Home renovation can be an incredibly exciting process. You probably watched home improvement shows, picked a color pallet and figured out what each room is lacking. Sometimes these renovations can be relatively small, like the installation of a new rustic lighting fixture or a new color of paint. However, many of the biggest and most exhilarating home alterations can include committed changes, like removing walls, tearing out old fixtures and digging through layers of flooring. Some of the more mundane renovations you’ll likely need, especially with an older home, are the updates and removal of structural and internal dangers, like mold, inefficient insulation and wiring.
Ensure Safety Before the Style
Ensure Safety Before the Style
While the installation of an impressive new oak door might look great, failing to modernize insulation around it will make those improvements purely aesthetic. Wiring, too, is especially important not just to your wallet, but to your safety as well. Older home wiring might not be able to withstand the increased power consumption of modern appliances, leading to electrical strain that can cause fire. In addition, many older homes contain outlets that are not grounded, which is again dangerous when families use appliances that require higher levels of electricity. These older, two-slotted outlets should first be replaced before homeowners take on any form of aesthetic improvement.
Chemical dangers, especially, are an important factor to consider when renovating your home and removing outdated materials. Because these dangerous chemicals are hard to spot, many families fail to take the necessary defenses. One such dangerous chemical is lead. Since 1991, the United States has identified it as a huge health risk to children because it is easily absorbed into growing bodies. It’s widely known lead is present in older paints. However, it was also used in many other products as well, such as gasoline and pipes. Therefore, there are numerous ways homeowners, especially children, can risk exposure to this chemical if it is not properly removed. In addition to chipping paint, lead exposure can occur through the air, in the form of lead dust, in drinking water, in food or even in contaminated soil.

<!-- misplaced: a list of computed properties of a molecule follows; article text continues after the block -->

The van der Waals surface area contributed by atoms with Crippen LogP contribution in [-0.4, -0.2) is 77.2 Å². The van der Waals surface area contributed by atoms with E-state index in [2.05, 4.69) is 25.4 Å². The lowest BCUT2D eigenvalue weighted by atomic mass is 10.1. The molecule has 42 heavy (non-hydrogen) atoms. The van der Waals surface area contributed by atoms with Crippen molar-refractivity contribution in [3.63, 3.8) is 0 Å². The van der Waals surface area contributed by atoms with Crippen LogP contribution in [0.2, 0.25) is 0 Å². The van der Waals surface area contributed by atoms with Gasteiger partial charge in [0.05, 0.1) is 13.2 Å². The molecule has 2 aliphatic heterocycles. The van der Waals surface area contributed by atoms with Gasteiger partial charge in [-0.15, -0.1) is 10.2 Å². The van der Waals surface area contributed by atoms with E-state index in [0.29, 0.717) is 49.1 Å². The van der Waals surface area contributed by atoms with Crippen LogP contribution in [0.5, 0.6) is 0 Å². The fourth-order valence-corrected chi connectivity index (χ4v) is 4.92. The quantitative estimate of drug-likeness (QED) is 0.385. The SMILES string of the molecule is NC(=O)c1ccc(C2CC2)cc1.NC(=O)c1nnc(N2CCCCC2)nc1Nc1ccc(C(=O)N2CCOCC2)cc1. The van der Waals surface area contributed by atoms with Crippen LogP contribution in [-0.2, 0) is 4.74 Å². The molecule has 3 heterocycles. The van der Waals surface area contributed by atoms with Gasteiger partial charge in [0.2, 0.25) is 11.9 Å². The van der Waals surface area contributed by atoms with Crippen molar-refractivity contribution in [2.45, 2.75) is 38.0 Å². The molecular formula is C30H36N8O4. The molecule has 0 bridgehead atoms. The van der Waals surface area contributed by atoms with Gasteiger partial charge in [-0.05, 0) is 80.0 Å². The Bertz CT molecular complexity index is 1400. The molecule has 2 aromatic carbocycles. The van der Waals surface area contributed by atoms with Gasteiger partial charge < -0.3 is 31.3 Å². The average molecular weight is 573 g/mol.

Another common chemical in older homes is asbestos. A natural mineral once popular in the 20th century for many construction purposes, it also poses huge risks if exposure occurs. Once popular because of its fireproof, heat resistant, and electrical-insulating nature, this material has since proven toxic. It poses a serious cancer threat when broken, jagged or shredded, allowing its release into the air and inhalation into the lungs.
Although asbestos also received a lot of attention because of its dangerous nature, its commonness in past construction makes it an ongoing problem, especially as older homes are renovated and the aged mineral is exposed. Mesothelioma, the name of this disease, is a cancer that results from exposure to this chemical. If exposed, there are four different types of this disease, with the most common developing in the lining of your lungs. The worst part about mesothelioma symptoms is that they usually don’t show up until 20 to 50 years after your first exposure to asbestos.
Home renovation includes more than picking out paints, acquiring tools and freeing up several weekends to finish the project. It also includes collecting the knowledge to get the most from your improvements and keep your family safe as you dig through old walls and wiring. Only when you first plan for what you might encounter during these projects will improvements match expectations. It is then you will see your time, money and efforts were well spent and your excitement was justified.
Have fun with your next home renovation project, just make sure you keep safety in mind at all times. Nothing is more valuable than your well-being.